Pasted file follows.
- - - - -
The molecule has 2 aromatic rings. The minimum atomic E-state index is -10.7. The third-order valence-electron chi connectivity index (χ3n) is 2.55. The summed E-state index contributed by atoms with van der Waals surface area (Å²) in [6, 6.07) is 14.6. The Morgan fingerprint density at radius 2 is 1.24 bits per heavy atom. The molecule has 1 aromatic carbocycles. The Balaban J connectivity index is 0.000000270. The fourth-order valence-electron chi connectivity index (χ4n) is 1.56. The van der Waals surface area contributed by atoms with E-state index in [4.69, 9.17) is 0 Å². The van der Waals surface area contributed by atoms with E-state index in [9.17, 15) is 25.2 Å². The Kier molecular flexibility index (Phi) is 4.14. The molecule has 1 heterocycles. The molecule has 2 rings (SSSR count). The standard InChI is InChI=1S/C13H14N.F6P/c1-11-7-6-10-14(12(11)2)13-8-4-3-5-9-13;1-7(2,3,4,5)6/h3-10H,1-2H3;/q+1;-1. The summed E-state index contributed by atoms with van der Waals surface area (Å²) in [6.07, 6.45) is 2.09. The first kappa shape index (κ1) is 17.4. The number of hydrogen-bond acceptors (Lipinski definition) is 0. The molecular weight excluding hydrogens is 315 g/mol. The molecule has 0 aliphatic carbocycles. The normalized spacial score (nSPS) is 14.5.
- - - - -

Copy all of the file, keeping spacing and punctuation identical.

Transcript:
The molecule has 2 aromatic rings. The minimum atomic E-state index is -10.7. The third-order valence-electron chi connectivity index (χ3n) is 2.55. The summed E-state index contributed by atoms with van der Waals surface area (Å²) in [6, 6.07) is 14.6. The Morgan fingerprint density at radius 2 is 1.24 bits per heavy atom. The molecule has 1 aromatic carbocycles. The Balaban J connectivity index is 0.000000270. The fourth-order valence-electron chi connectivity index (χ4n) is 1.56. The van der Waals surface area contributed by atoms with E-state index in [4.69, 9.17) is 0 Å². The van der Waals surface area contributed by atoms with E-state index in [9.17, 15) is 25.2 Å². The Kier molecular flexibility index (Phi) is 4.14. The molecule has 1 heterocycles. The molecule has 2 rings (SSSR count). The standard InChI is InChI=1S/C13H14N.F6P/c1-11-7-6-10-14(12(11)2)13-8-4-3-5-9-13;1-7(2,3,4,5)6/h3-10H,1-2H3;/q+1;-1. The summed E-state index contributed by atoms with van der Waals surface area (Å²) in [6.07, 6.45) is 2.09. The first kappa shape index (κ1) is 17.4. The number of hydrogen-bond acceptors (Lipinski definition) is 0. The molecular weight excluding hydrogens is 315 g/mol. The molecule has 0 aliphatic carbocycles. The normalized spacial score (nSPS) is 14.5.